So it depends on what you are raking. Also the principles are reversed. The SD rake you start on the outside and rake from out to in. The wheel rake you do from inside to outside; doing the outside rows last. We usually start 6 rows in, rake the inside rows straight, and when you get to the ends you have unraked hay to drive over to turn around and head back the other way. The good thing is being able to pick up the wheels to make those turns. Then when you get to the last 4 or 6 rows, you can rake around the field. It will "clean up" the hay at the end of the straight rows,making a row of the hay that you didn't get in the actual row, making it easier for the person baling. It took me several fields to get the mindset of raking with the wheel rake after learning on a SD rake.
     
  4. Jun 25, 2019
    farmerjan

    farmerjan Herd Master

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    It also depends on how the field is cut, how you rake. You cannot rake "against the rows" or you will leave hay. You have to rake "with the rows" the way they were cut, even if it is tedded.
     
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  5. Jun 25, 2019
    mystang89

    mystang89 True BYH Addict

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    Thanks @farmerjan ! That knowledge is just what I need. It's more prescious than gold IMHO.
     
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  6. Jun 28, 2019
    WyoLiving

    WyoLiving Chillin' with the herd

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    We are starting to think about getting a "Hay Package" of equipment for the 15 acre hayfield that we have.
    There are a couple of different options of equipment, so this is important info for us.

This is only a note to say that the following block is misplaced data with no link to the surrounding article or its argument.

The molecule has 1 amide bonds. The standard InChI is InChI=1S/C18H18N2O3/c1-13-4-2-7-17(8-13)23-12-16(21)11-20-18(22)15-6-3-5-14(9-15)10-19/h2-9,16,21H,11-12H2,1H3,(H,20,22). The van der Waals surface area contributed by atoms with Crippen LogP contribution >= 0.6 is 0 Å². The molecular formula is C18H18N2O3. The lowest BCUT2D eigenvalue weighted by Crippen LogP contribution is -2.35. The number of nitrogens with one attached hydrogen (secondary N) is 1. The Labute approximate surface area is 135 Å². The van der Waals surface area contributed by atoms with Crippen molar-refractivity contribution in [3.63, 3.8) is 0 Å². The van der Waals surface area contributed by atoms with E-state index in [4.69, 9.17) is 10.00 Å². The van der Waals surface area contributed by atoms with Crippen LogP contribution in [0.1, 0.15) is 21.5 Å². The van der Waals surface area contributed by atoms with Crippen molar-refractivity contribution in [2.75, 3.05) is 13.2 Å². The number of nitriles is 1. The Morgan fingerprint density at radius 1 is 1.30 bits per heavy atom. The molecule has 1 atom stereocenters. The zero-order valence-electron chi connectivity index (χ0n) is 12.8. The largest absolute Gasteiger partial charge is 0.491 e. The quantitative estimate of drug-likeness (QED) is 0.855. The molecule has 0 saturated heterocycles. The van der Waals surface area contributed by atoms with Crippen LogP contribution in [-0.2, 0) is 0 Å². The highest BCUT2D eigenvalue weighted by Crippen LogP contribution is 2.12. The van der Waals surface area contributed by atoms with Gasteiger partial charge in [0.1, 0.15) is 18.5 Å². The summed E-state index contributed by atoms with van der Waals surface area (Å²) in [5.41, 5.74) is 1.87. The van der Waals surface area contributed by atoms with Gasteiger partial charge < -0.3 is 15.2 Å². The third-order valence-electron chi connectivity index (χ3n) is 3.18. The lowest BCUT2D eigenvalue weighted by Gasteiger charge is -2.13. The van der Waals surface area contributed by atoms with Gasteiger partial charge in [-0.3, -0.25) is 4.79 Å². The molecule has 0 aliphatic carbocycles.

For a small operation and if for one of the mini-balers from Europe, would your recommendation for a wheel rake be the same?
     
  7. Jun 28, 2019
    mystang89

    mystang89 True BYH Addict

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    I bought the wheel rake for about $100. It worked. I needed it now so that's what I went with. I would definitely like a bar rake in there future but for my little acreage, it does it's job.
     
  8. Jun 28, 2019
    farmerjan

    farmerjan Herd Master

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    If you are going to invest in something that you don't need "yesterday" and you have a choice.... a side delivery/roller bar rake is probably a little more versatile. If you are looking at a wheel rake, the newer ones that are V-rakes are really great if you are going to cover alot of ground and if there are long straight stretches. They are not as useful/versatile in smaller fields and tight turning spaces. You can rake 2 rows "together with a sd rake just by going up one row and down the other row and turning them into each other in the center ground. I use the sd rake in alot of our small 1-3 acre fields and especially the cut up ones that have tight corners to get in and out of. The old Farmall H does a bang up job of pulling it and it is a narrow front end so can really be manuvered. No power steering but..... Don't need any hydraulics on a sd rake either. It is ground driven and very simple to use and replace tines that get bent and broken. The newer wheel v-rakes, need hydraulics to raise and lower wheels, but will rake 2 rows at once and save alot of trips across the field....which saves fuel and wear and tear.
    Sometimes it is what you can find at a price you can afford. If you are at all mechanical, then used equipment is the way to go especially for a rake since it is pretty simple. Our sd rake is probably 50 years old.